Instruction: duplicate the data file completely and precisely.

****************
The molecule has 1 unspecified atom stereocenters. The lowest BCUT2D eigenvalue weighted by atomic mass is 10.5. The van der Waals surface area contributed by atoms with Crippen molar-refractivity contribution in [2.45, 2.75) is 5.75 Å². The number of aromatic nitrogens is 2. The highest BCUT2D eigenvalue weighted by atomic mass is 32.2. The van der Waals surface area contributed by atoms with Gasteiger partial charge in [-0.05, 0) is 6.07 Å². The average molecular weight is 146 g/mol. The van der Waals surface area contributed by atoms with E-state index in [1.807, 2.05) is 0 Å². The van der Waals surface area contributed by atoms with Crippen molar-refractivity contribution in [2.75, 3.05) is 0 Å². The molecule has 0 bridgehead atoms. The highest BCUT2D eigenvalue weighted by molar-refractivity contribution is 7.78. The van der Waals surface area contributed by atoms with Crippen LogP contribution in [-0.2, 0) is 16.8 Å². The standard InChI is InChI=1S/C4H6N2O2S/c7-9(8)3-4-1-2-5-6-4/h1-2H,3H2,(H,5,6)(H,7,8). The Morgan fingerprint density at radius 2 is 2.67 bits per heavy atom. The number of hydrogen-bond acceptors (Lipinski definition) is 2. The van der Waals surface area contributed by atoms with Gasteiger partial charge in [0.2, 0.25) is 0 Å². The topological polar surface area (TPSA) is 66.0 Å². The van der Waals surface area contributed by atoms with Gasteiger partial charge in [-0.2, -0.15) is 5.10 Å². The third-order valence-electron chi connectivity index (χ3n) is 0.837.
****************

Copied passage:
The molecule has 1 unspecified atom stereocenters. The lowest BCUT2D eigenvalue weighted by atomic mass is 10.5. The van der Waals surface area contributed by atoms with Crippen molar-refractivity contribution in [2.45, 2.75) is 5.75 Å². The number of aromatic nitrogens is 2. The highest BCUT2D eigenvalue weighted by atomic mass is 32.2. The van der Waals surface area contributed by atoms with Gasteiger partial charge in [-0.05, 0) is 6.07 Å². The average molecular weight is 146 g/mol. The van der Waals surface area contributed by atoms with E-state index in [1.807, 2.05) is 0 Å². The van der Waals surface area contributed by atoms with Crippen molar-refractivity contribution in [2.75, 3.05) is 0 Å². The molecule has 0 bridgehead atoms. The highest BCUT2D eigenvalue weighted by molar-refractivity contribution is 7.78. The van der Waals surface area contributed by atoms with Crippen LogP contribution in [-0.2, 0) is 16.8 Å². The standard InChI is InChI=1S/C4H6N2O2S/c7-9(8)3-4-1-2-5-6-4/h1-2H,3H2,(H,5,6)(H,7,8). The Morgan fingerprint density at radius 2 is 2.67 bits per heavy atom. The number of hydrogen-bond acceptors (Lipinski definition) is 2. The van der Waals surface area contributed by atoms with Gasteiger partial charge in [0.2, 0.25) is 0 Å². The topological polar surface area (TPSA) is 66.0 Å². The van der Waals surface area contributed by atoms with Gasteiger partial charge in [-0.2, -0.15) is 5.10 Å². The third-order valence-electron chi connectivity index (χ3n) is 0.837.